Racecard, I'm sure Janet's point, one I agree with, is that if you are going to call people racists, have the gonads to own it. Aside from that, I could care less who you are. There were no skits that were 'repugnant and distasteful'. What evidence do you have that there were-did you see a show? And I doubt teachers have been cowering in the halls for years, waiting for one strong, brave teacher who was willing to take a stand against the diabolical high school students who made jokes at their expense in front of multiple dozens of friends and family once a year. Whew!
Janet Coviello June 14, 2012 at 08:07 PM
Playingtheracecard, I would submit that anonymously hurling accusations of racism at people you don't know is cowardly and adds nothing of value to this discussion. Second, I did contribute to another thread on this topic, a portion of which is below. In truth, the show is an equal opportunity offender. It pokes fun at everyone—nerds, jocks, hipsters, coaches, parents, teachers, you name it. Anyone who finds this type of material offensive to the point of reporting it to the administration should probably stay away from comedy in the 21st century.
Mary Mann June 14, 2012 at 08:53 PM
Just to reiterate: That article was not inaccurate. It accurately reported a statement issued by the district. Your argument is with the district. And Patch is following up with the district on allegations that the district's statement was inaccurate. Thanks!
aimee willis June 15, 2012 at 01:40 AM
I must say, however, that I am very flattered to be lumped in with Janet, who is an extremely thoughtful and intelligent person!
Marcia Worth (Editor) June 15, 2012 at 01:45 AM
Two comments were deleted by the editor. Please remember to keep your remarks civil. I know this has become a heated topic. Thank you.
STEPHANIE VOLIN June 15, 2012 at 02:24 AM
Aimee, you're acting like a bit of a bully here: bullying the Patch editors, bullying people on MOL (IF you are who I think you are) and also here. Quite tantrumy really. Ease off the exclamation points. Threatening lawsuits? What kind of lesson is THAT for the kids? I have no special knowledge of the situation, but I am willing to wait and listen to the facts as they emerge. Someone is covering their bum big time, and that will come out eventually. But in the meantime, you seem unwilling to believe that someone could have possibly been offended by this skit. The skits change every year, correct? So why is it so inconceivable that this is the first year in 40 that these kids stepped out of bounds and someone was genuinely wounded? Who are you to tell them how they should feel? Of course it would be nice if we could all laugh at ourselves in some sort of post-racial, post-gender, post-nerd etc. utopia. Possibly the atmosphere will need nitrous oxide. I don't know. I signed the petition because I think the punishment was overly severe and there were clearly other issues at play, and probably some miscommunication.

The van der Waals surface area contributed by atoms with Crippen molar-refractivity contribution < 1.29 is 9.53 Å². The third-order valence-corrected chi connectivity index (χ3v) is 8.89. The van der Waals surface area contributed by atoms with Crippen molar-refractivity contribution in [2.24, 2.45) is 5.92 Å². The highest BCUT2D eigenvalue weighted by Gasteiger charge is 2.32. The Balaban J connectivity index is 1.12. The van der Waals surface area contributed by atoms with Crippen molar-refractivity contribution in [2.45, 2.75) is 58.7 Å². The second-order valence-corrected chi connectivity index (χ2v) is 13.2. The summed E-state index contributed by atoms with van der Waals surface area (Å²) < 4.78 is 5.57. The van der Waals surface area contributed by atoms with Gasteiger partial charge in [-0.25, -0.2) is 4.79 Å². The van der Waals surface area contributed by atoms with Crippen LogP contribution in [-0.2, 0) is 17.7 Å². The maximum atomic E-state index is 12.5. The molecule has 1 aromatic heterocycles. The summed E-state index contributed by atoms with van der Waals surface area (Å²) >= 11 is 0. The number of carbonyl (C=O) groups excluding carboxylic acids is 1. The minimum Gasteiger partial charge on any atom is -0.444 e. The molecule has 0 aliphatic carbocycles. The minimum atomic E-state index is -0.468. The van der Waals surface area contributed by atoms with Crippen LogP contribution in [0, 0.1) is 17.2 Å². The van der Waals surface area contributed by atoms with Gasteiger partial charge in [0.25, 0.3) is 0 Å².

aimee willis June 15, 2012 at 02:44 AM
Stephanie, It is not my intention to bully. Yes, those of us with children in FNL do know what sparked the situation. I am not saying that comedy, including this FNL show, does not have the potential to offend people. I AM saying that there is a responsible way to react, whether that is not seeing the show, talking to the kids, etc., and that has not been done here. People can feel however they want to feel, but handle it in a mature way, not by implying kids are racist and homophobic, right next to a photo of the kids! The legal action you mention was me wondering if Patch releases names of people who post extremely slanderous comments while remaining anonymous only by subpoena. Patch removed the slanderous comment. What the school is doing to our children is unconscionable, and as a parent, I take that seriously. I am sorry if I come off tantrumy. It is because I would like the things that are printed about this painful situation and these children to be as accurate as possible, and see them treated fairly, because that is a parent's job. If you were a parent in this position, and you could remain calmer, you are obviously a much better person than I. I am doing my best.
STEPHANIE VOLIN June 15, 2012 at 11:27 AM
sorry, Aimee, I should have been more clear. If it was my child, I would absolutely be pursuing this as vigorously as possible, including retaining a lawyer. My comment about the "threatening lawsuits" was in reference to the comments that have since been deleted (probably while I was writing). Here's a general thought, not aimed at anyone in particular: anyone who casually throws around the term "race card" should own all of the baggage that comes with it. It's a divisive and ugly term. It drips with contempt. People that use it probably don't drink their morning tea from an "I Heart My Black Neighbors" mug.